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Dr. Kumar: To ask the Secretary of State for Innovation, Universities and Skills which (a) companies and (b) industrial trades have provided the largest number of apprenticeships in (i) 2006, (ii) 2007 and (iii) 2008 in Middlesbrough South and East Cleveland constituency. 
Mr. Simon: The following table shows the 10 sector frameworks that have provided the largest number of apprenticeship starts in each academic year, from 2005/06 to 2007/08, for Middlesbrough South and East Cleveland constituency.
|Top 10 apprenticeship frameworks that provided the largest number of starts Middlesbrough South and East Cleveland parliamentary constituency|
|Framework||Number of starts|
1. Volumes are rounded to the nearest 10.
2. Figures in table include Work Based Learning (WBL) (apprenticeships only).
3. Programme-Led apprenticeships recorded in WBL ILR returns are included in the above figures.
4. Parliamentary constituency is based upon the home postcode of the learner.
5. This table uses programme starts as a measure for comparative purposes. Full-year numbers are a count of the number of starts at any point during the year. Learners starting more than one course will appear more than once.
Work Based Learning (WBL) Individualised Learner Record
The Government are committed to rebuilding apprenticeships. Since 1997 we have witnessed a renaissance in apprenticeships from a low point of 65,000 to a record 225,000 apprenticeship starts in 2007/08. Completion rates are also at a record high with 64 per cent. successfully completing an apprenticeshipup from 37 per cent. in 2004/05.
Mr. Willetts: To ask the Secretary of State for Innovation, Universities and Skills how much the Offender Learning and Skills Service has spent on training opportunities available in (a) probation centres and (b) other institutions in each year for which figures are available; and how much it plans to spend in each of the next two years. 
Mr. Simon: The Offender Learning and Skills Service was introduced across England from August 2006, part way through the 2006/07 financial year. In financial year 2006-07 and 2007-08 the Offender Learning and Skills Service budget for offenders in the community was £9.5 million and £9.2 million respectively, resources flowing from the previous spending round focused on enhancing the delivery of Skills for Life to offenders in the community. From the start of the 2008-09 financial year, the learning needs of offenders in the community have been met from the Learning and Skills Councils mainstream learning budgets.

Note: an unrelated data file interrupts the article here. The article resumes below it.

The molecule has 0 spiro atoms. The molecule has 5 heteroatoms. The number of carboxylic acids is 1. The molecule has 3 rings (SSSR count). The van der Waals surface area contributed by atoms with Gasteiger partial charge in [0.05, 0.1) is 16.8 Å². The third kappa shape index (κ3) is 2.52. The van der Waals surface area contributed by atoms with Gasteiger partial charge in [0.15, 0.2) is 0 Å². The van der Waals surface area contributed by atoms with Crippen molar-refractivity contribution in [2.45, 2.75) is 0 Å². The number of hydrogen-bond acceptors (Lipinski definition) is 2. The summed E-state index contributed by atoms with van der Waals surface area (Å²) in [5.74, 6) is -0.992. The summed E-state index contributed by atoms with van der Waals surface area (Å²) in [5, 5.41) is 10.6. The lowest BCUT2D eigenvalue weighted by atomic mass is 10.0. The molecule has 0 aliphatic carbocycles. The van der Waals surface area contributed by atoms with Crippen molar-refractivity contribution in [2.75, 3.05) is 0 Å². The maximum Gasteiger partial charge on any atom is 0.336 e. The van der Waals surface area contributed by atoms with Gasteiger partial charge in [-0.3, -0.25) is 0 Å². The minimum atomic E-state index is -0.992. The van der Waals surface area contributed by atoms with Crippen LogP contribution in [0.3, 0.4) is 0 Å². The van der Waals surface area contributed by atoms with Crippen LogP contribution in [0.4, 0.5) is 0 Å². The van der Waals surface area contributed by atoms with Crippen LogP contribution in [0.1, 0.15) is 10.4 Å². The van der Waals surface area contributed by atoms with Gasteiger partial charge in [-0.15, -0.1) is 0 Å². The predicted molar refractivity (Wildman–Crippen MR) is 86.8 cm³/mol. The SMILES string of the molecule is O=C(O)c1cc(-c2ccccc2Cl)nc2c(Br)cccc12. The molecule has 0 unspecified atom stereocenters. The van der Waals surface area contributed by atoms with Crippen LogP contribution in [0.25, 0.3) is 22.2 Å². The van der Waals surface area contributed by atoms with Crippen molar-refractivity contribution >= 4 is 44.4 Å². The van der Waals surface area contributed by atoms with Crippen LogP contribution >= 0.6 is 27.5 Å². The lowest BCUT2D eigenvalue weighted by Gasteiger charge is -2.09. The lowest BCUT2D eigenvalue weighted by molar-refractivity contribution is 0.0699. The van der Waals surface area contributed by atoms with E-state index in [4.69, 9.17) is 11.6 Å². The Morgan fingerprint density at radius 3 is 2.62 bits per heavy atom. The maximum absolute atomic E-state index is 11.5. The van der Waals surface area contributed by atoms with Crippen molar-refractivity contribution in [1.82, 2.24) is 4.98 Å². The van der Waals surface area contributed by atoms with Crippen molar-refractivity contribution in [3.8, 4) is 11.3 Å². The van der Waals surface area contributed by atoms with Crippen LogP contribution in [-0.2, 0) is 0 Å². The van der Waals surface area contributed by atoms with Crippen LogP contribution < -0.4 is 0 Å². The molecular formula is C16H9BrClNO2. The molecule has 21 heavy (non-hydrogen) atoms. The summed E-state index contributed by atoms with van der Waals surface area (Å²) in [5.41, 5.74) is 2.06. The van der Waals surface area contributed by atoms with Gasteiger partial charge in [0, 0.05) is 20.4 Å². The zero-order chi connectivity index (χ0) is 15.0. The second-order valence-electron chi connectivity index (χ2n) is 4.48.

The Offender Learning and Skills Service budget in 2006-07 for delivery to young offenders aged 17 and under and for adult prisoners was £98.4 million, in 2007-08 the equivalent budget was £155.4 million and in 2008-09 was £161.7 million. This Departments planned expenditure through the Offender Learning and Skills Service for 2009-10 is £132.3 million.
This figure does not include funding from the Department for Children, Schools and Families in respect of young offenders aged 17 and under, and will be subject to additional allocations for learning delivery resulting from the Ministry of Justices expansion of prison places.
Mr. Willetts: To ask the Secretary of State for Innovation, Universities and Skills how many learner places were funded by the Offender Learning and Skills Service in (a) probation centres and (b) other institutions in each year for which figures are available. 
The Offender Learning and Skills Service is focused on learners in prison. We had an additional budget of £9.5 million in 2006-07 and £9.2 million in 2007-08 to boost participation for offenders serving community sentences, mostly for Skills for Life. But as this was mainstream learning we have no data on the number of enrolments by offenders in the community, either in probation centres or in mainstream learning.
Mrs. Lait: To ask the Secretary of State for Innovation, Universities and Skills if he will take steps to ensure the continuation of the capital funding programme for further education colleges.